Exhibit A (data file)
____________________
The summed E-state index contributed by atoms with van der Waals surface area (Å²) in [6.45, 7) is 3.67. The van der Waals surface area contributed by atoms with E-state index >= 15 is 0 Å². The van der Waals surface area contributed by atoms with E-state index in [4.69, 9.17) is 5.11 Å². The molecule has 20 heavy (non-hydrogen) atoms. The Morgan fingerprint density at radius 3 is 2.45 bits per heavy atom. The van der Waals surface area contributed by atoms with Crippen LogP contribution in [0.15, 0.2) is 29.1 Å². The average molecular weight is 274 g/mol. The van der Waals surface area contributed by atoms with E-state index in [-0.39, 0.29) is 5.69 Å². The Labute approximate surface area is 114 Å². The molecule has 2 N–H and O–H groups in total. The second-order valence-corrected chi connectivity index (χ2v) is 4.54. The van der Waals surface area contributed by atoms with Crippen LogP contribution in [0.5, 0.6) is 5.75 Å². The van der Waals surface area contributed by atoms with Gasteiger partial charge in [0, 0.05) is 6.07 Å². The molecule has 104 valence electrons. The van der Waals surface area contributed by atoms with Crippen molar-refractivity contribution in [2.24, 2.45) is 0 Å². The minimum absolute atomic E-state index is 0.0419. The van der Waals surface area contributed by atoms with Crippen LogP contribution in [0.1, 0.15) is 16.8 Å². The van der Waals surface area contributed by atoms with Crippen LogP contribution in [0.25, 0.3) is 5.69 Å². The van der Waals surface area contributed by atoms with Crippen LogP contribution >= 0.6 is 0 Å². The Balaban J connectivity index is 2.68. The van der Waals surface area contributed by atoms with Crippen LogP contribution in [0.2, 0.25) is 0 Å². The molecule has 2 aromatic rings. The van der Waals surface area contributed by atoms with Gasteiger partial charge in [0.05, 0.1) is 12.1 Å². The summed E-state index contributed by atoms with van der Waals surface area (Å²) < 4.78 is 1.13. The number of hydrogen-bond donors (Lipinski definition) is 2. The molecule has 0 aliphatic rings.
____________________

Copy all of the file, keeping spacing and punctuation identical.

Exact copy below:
The summed E-state index contributed by atoms with van der Waals surface area (Å²) in [6.45, 7) is 3.67. The van der Waals surface area contributed by atoms with E-state index >= 15 is 0 Å². The van der Waals surface area contributed by atoms with E-state index in [4.69, 9.17) is 5.11 Å². The molecule has 20 heavy (non-hydrogen) atoms. The Morgan fingerprint density at radius 3 is 2.45 bits per heavy atom. The van der Waals surface area contributed by atoms with Crippen LogP contribution in [0.15, 0.2) is 29.1 Å². The average molecular weight is 274 g/mol. The van der Waals surface area contributed by atoms with E-state index in [-0.39, 0.29) is 5.69 Å². The Labute approximate surface area is 114 Å². The molecule has 2 N–H and O–H groups in total. The second-order valence-corrected chi connectivity index (χ2v) is 4.54. The van der Waals surface area contributed by atoms with Crippen LogP contribution in [0.5, 0.6) is 5.75 Å². The van der Waals surface area contributed by atoms with Gasteiger partial charge in [0, 0.05) is 6.07 Å². The molecule has 104 valence electrons. The van der Waals surface area contributed by atoms with Crippen molar-refractivity contribution in [2.24, 2.45) is 0 Å². The minimum absolute atomic E-state index is 0.0419. The van der Waals surface area contributed by atoms with Crippen LogP contribution in [0.1, 0.15) is 16.8 Å². The van der Waals surface area contributed by atoms with Crippen LogP contribution in [0.25, 0.3) is 5.69 Å². The van der Waals surface area contributed by atoms with Crippen LogP contribution >= 0.6 is 0 Å². The Balaban J connectivity index is 2.68. The van der Waals surface area contributed by atoms with Crippen LogP contribution in [0.2, 0.25) is 0 Å². The molecule has 2 aromatic rings. The van der Waals surface area contributed by atoms with Gasteiger partial charge in [0.05, 0.1) is 12.1 Å². The summed E-state index contributed by atoms with van der Waals surface area (Å²) < 4.78 is 1.13. The number of hydrogen-bond donors (Lipinski definition) is 2. The molecule has 0 aliphatic rings.